A Day in the Life of a Medical Student

Charlotte Mitchell is in her fourth year studying medicine, currently undertaking clinical training.

Hailing from a family of doctors, Charlotte also is a keen tennis player, cellist, and singer, and is a member of a number of university sports teams and music ensembles.

Medical students in an operating room

What Is It Like To Be A Medical Student?

Life as a medical student is very varied. It largely depends on the speciality you are placed with and how your team of doctors chooses to include you. Admission to top medical schools, such the University of Cambridge Medical School, requires a strong medical personal statement and a passion for the field. Charlotte’s involvement in various extracurricular activities for medicine helped her stand out.

Mostly, time is spent following doctors, asking questions and standing in the way; however, the hours spent observing are made worthwhile by the occasional participation in a medical procedure. Each placement is very different in structure, but as a first-year clinical student, a day in Acute General Medicine would generally go like this:

Daily Schedule of a Medical Student

08:00: Wake up. I like to maximize sleep and therefore keep my morning routine to a rushed 30 minutes of getting up and sorted!

09:00: The ward round starts. Our team of 4 doctors (consultant, registrar and 2 junior doctors) and 4 medical students are responsible for all the patients that came into A+E (Accident and Emergency) when we were ‘on call.’ Normally, we split up into 2 doctors and 2 medical students in order to see all the patients every single day.

10:00: The hospital is at full capacity, particularly in the winter, so we have to rush all over the hospital to see the patients who would have been on our ward, but have been placed in other free beds. The junior doctors note down any scans, blood tests, or drug changes that need to be made for each of the patients. We watch the consultation with the patient and sometimes assist in documenting their progress in the medical notes.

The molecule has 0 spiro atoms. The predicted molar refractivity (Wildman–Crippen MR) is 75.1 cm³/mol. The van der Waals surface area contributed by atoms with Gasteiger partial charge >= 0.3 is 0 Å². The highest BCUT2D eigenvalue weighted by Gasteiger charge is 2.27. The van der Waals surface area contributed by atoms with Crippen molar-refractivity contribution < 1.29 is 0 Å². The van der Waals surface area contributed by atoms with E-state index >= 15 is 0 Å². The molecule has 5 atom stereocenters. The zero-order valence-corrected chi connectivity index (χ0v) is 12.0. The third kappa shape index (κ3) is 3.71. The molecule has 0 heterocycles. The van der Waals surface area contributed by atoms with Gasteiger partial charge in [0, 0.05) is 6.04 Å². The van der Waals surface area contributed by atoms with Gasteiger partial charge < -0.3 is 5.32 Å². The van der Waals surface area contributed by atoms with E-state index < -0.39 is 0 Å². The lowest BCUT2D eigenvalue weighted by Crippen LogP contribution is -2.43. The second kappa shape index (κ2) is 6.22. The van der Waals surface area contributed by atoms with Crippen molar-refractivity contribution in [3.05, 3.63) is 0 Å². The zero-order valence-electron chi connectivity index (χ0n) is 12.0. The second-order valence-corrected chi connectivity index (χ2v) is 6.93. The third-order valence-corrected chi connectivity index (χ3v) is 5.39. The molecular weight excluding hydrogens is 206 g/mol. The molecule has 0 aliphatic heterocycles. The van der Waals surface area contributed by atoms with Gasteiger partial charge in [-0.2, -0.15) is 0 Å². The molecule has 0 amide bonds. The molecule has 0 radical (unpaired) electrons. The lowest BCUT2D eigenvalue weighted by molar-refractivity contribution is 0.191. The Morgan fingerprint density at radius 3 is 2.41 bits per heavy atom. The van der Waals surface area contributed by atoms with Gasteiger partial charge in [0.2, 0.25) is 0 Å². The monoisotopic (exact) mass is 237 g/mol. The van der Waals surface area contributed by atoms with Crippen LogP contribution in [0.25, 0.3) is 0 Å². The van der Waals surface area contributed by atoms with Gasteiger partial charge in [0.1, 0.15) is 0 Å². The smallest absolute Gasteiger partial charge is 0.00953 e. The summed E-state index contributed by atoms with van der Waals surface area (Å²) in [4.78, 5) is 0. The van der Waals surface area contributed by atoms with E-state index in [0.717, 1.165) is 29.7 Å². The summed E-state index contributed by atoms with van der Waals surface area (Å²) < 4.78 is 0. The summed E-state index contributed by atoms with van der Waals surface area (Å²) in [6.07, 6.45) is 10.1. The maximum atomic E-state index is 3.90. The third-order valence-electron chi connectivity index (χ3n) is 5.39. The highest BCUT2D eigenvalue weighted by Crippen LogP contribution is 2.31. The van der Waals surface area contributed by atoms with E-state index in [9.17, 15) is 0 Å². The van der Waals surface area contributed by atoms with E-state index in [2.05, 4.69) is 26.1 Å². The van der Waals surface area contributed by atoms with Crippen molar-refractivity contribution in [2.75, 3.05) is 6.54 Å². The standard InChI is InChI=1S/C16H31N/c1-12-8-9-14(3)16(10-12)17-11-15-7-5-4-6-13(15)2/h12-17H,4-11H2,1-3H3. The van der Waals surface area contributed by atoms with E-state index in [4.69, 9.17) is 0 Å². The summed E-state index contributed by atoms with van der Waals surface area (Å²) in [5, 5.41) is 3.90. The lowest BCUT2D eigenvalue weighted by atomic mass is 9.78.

11:00: We start to look at the list of jobs that the junior doctor has accumulated. Often, we offer to help with these. This is the highlight of the day! We volunteer to take cannulas out of patients – often a very painful process, akin to ripping a huge plaster off a hairy arm! We also like taking blood from patients, and this can be tricky, particularly if patients are dehydrated and their veins aren’t very good!

12:00: We are trying to finish seeing all the patients on our list, in a race to beat the ‘Protected Mealtimes Bell’! Once this bell is rung on the wards, we are no longer allowed to talk to patients and so we have to race the mealtime assistants to the patient!

13:00: Finally lunchtime! If your team are really nice, they will let you into the ‘Doctors’ Mess’ which is far nicer than the student version! It even has a table football table and free hot drinks! Lunchtime is a time for the team to catch-up on the progress of the day and discuss any interesting and difficult patients. This is great for learning, as the doctors have a bit more time to explain anything that you may have found confusing.

14:00: Finishing the morning’s ward round becomes the priority for the afternoon, following the doctors. Sometimes there is an apt opportunity to talk to a patient and ask them about an interesting disease that they have. Many of the patients are bored in hospital and love having medical students chat with them and practice their examination skills!

15:00: Often we have afternoon teaching in small groups with a consultant. They discuss interesting cases with us and we think about the ways in which we would investigate and treat certain patients.

16:00: Home-time! Sometimes the team will have an evening/night shift, for which we go back, but most days the day can end at 4 pm and we can enjoy socialising with others!

Embracing the Rewards and Opportunities of Medical Student Life

A lot of the time, the day can seem from its structure to be highly repetitive. However, the reality is that the quantity of medicine and insight into a doctor’s thought process is invaluable. Additionally, the knowledge that in 2 years’ time we will be able to contribute to the health and happiness of people is highly rewarding!

To enhance their learning experience, medical students can also benefit from a selection of essential books for medical students.

For students considering a career in medicine, attending an Oxford medicine summer school and participating in medicine summer courses for 12-14 year olds or medical work experience for 15-18 year olds can provide valuable insights and learnings early on.